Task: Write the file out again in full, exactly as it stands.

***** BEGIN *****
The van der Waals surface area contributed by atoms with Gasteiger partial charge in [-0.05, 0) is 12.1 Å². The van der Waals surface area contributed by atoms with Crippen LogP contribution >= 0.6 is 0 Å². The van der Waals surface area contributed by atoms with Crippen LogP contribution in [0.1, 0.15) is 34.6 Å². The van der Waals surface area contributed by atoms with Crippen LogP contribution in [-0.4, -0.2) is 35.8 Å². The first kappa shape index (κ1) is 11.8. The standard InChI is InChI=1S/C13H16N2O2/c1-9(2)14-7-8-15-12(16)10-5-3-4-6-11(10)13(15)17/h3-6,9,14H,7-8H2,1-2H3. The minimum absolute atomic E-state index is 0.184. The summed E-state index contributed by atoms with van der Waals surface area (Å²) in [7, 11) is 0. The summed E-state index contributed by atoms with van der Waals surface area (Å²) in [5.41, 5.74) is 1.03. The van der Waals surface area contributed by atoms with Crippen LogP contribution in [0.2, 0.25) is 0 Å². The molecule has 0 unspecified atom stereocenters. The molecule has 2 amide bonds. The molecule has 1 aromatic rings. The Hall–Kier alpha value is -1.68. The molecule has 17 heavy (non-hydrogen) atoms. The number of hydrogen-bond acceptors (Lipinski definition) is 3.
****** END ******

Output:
The van der Waals surface area contributed by atoms with Gasteiger partial charge in [-0.05, 0) is 12.1 Å². The van der Waals surface area contributed by atoms with Crippen LogP contribution >= 0.6 is 0 Å². The van der Waals surface area contributed by atoms with Crippen LogP contribution in [0.1, 0.15) is 34.6 Å². The van der Waals surface area contributed by atoms with Crippen LogP contribution in [-0.4, -0.2) is 35.8 Å². The first kappa shape index (κ1) is 11.8. The standard InChI is InChI=1S/C13H16N2O2/c1-9(2)14-7-8-15-12(16)10-5-3-4-6-11(10)13(15)17/h3-6,9,14H,7-8H2,1-2H3. The minimum absolute atomic E-state index is 0.184. The summed E-state index contributed by atoms with van der Waals surface area (Å²) in [7, 11) is 0. The summed E-state index contributed by atoms with van der Waals surface area (Å²) in [5.41, 5.74) is 1.03. The van der Waals surface area contributed by atoms with Crippen LogP contribution in [0.2, 0.25) is 0 Å². The molecule has 0 unspecified atom stereocenters. The molecule has 2 amide bonds. The molecule has 1 aromatic rings. The Hall–Kier alpha value is -1.68. The molecule has 17 heavy (non-hydrogen) atoms. The number of hydrogen-bond acceptors (Lipinski definition) is 3.